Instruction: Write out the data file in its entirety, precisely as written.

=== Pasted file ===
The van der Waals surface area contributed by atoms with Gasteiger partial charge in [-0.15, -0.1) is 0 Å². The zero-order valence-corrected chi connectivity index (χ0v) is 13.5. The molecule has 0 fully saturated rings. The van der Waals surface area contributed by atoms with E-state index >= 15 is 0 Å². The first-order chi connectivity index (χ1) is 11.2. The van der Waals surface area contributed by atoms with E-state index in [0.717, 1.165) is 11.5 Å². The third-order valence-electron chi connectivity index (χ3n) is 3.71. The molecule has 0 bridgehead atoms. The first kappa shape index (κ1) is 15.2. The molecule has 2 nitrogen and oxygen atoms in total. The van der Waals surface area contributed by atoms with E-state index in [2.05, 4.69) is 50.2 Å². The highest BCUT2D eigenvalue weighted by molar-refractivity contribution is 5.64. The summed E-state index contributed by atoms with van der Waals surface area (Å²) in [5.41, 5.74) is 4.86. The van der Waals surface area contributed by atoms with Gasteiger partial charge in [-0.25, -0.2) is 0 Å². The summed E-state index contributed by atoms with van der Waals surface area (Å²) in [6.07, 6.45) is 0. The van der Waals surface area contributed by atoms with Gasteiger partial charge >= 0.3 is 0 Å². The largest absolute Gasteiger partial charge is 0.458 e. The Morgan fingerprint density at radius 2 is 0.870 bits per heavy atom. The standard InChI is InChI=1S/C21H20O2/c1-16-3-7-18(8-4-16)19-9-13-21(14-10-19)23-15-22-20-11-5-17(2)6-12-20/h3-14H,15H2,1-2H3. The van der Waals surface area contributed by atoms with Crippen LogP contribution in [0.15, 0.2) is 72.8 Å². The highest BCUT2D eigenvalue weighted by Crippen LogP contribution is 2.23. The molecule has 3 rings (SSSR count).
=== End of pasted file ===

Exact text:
The van der Waals surface area contributed by atoms with Gasteiger partial charge in [-0.15, -0.1) is 0 Å². The zero-order valence-corrected chi connectivity index (χ0v) is 13.5. The molecule has 0 fully saturated rings. The van der Waals surface area contributed by atoms with E-state index >= 15 is 0 Å². The first-order chi connectivity index (χ1) is 11.2. The van der Waals surface area contributed by atoms with E-state index in [0.717, 1.165) is 11.5 Å². The third-order valence-electron chi connectivity index (χ3n) is 3.71. The molecule has 0 bridgehead atoms. The first kappa shape index (κ1) is 15.2. The molecule has 2 nitrogen and oxygen atoms in total. The van der Waals surface area contributed by atoms with E-state index in [2.05, 4.69) is 50.2 Å². The highest BCUT2D eigenvalue weighted by molar-refractivity contribution is 5.64. The summed E-state index contributed by atoms with van der Waals surface area (Å²) in [5.41, 5.74) is 4.86. The van der Waals surface area contributed by atoms with Gasteiger partial charge in [-0.25, -0.2) is 0 Å². The summed E-state index contributed by atoms with van der Waals surface area (Å²) in [6.07, 6.45) is 0. The van der Waals surface area contributed by atoms with Gasteiger partial charge >= 0.3 is 0 Å². The largest absolute Gasteiger partial charge is 0.458 e. The Morgan fingerprint density at radius 2 is 0.870 bits per heavy atom. The standard InChI is InChI=1S/C21H20O2/c1-16-3-7-18(8-4-16)19-9-13-21(14-10-19)23-15-22-20-11-5-17(2)6-12-20/h3-14H,15H2,1-2H3. The van der Waals surface area contributed by atoms with Crippen LogP contribution in [0.15, 0.2) is 72.8 Å². The highest BCUT2D eigenvalue weighted by Crippen LogP contribution is 2.23. The molecule has 3 rings (SSSR count).